Mauricio Hernández-Ávila // Fighting H1N1 Outbreak in Mexico | Public Policy to Prevent Obesity and Chronic Diseases Related to Nutrition in Mexico

Mauricio Hernández-Ávila FlyerOctober 21-22, 2009 —Mauricio Hernández-Ávila, Deputy Minister at the Mexico Ministry of Health, presented two presentations focusing on Mexico regarding the H1N1 outbreak and public policy to prevent obesity and chronic disease.



This lecture was hosted in partnership with the USC Center for Public Diplomacy.


Mauricio Hernández-Ávila

Deputy Minister
Mexico Ministry of Health

Dr. Hernández-Ávila is Vice Minister of Disease Prevention and Health Promotion for Mexico’s Ministry of Health. He earned his medical degree from the National Autonomous University of Mexico (UNAM) in 1980 and completed his residency in pathology at the Salvador Zubiran National Institute of Health Sciences and Nutrition (INNSZ) in 1982. Additionally, he studied applied statistics at the Applied Mathematics and Systems Research Institute (UNAM, 1984). He earned a Master’s degree (1984) and a Doctoral degree (1988) both of Science in Epidemiology, from the Harvard School of Public Health.

Dr. Mauricio Hernández-Ávila started his career at the Mexican Ministry of Health as an attending physician in the Department of Community Nutrition at the INNSZ (1981). During his doctoral training, he was invited to serve as epidemiologist in the Department of Medicine at the Brigham and Women’s Hospital, in Boston Massachusetts (1987-1988).

After completing his postgraduate studies, Dr. Hernández-Ávila became Director of the Center for Epidemiological Surveillance of Chronic Illnesses and Accidents at the Mexican Ministry of Health (1988-1991). In 1991, he was appointed Director of the Center for Public Health Research of the National Institute of Public Health (INSP). From 1997 to 1999 he served as visiting professor at Emory University’s Rollins School of Public Health. Afterwards he returned as Director of the Center for Population Health Research of the INSP.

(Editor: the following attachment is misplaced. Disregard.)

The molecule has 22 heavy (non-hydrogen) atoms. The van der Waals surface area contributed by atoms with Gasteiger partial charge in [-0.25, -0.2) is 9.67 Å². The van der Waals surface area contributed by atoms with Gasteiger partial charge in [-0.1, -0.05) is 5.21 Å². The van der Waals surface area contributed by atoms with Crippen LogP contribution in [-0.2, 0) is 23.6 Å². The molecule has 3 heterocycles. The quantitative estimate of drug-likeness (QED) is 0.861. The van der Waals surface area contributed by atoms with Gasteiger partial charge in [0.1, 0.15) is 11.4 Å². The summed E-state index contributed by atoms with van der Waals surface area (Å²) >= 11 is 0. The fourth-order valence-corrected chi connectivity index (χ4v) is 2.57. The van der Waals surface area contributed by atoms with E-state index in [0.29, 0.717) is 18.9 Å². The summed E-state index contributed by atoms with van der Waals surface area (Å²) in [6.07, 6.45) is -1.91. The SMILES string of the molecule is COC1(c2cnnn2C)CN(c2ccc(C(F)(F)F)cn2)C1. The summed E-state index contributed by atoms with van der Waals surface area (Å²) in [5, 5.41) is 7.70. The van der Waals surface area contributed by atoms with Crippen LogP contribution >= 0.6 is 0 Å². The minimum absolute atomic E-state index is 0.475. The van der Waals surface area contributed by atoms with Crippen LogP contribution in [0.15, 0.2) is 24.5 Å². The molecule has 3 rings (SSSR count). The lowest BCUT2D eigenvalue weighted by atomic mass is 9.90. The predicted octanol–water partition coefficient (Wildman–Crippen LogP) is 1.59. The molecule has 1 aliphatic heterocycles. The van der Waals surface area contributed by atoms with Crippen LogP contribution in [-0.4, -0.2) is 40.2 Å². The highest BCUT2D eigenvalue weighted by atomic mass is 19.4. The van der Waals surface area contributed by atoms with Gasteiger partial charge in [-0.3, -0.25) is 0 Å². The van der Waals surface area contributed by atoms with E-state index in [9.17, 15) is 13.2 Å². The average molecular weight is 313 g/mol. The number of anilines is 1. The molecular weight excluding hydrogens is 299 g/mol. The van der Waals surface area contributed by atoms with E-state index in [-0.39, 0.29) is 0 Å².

In 2004, he was appointed Executive Director of the INSP, a position he held until December 2006 when President Felipe Calderón Hinojosa appointed him as Mexico’s Undersecretary of Disease Prevention and Health Promotion.

Dr. Hernández-Ávila is a researcher of national and international prestige; his work stands out in three very important areas: Environmental Health, Cancer epidemiology, and Evaluation of National Public Programs and Public Health Policies.He has authored 215 published scientific articles, six books, and 45 book chapters. He has also mentored and trained numerous Master and Doctoral students and has been invited to over 186 national and international scientific events.

As Director of the INSP he achieved a number of important results. During his administration he undertook a broad initiative to improve training in public health and other academic programs offered by the INSP. The outcome of this process was the accreditation of the INSP by the Council on Education for Public Health, in addition to the institution becoming the first member of the Association of Schools of Public Health from outside the U.S.

During this period, Dr. Hernández-Ávila also promoted the mission-oriented research which positioned the INSP as one of the most important Mexican institutions in terms of the development of solutions for the country’s principal health problems. Dr. Hernández-Ávila also coordinated an international group in charge of the evaluation of programs such as “Seguro Popular” and “Oportunidades (Progresa)”; these programs are the principal poverty-reduction strategies implemented by the Mexican government and they benefit over five million families. The group’s work generated important information for decision-makers and for the improvement of these programs.

In 1996, Dr. Hernández-Ávila received the Miguel Aleman Award for young scientists in the area of health and he has been distinguished as a Level III National Researcher of the National Researchers System (the highest level). In 2005, he received the Alumni Merit Award from the Harvard School of Public Health among a long list of other distinctions and awards.

Dr. Hernández-Ávila has been a member of the Mexican National Academy of Medicine since 1993 and of the Mexican National Researchers System since 1990. He sits on the Committee of Biomedical Sciences of the National Advisory Board of Science and Technology (CONACyT).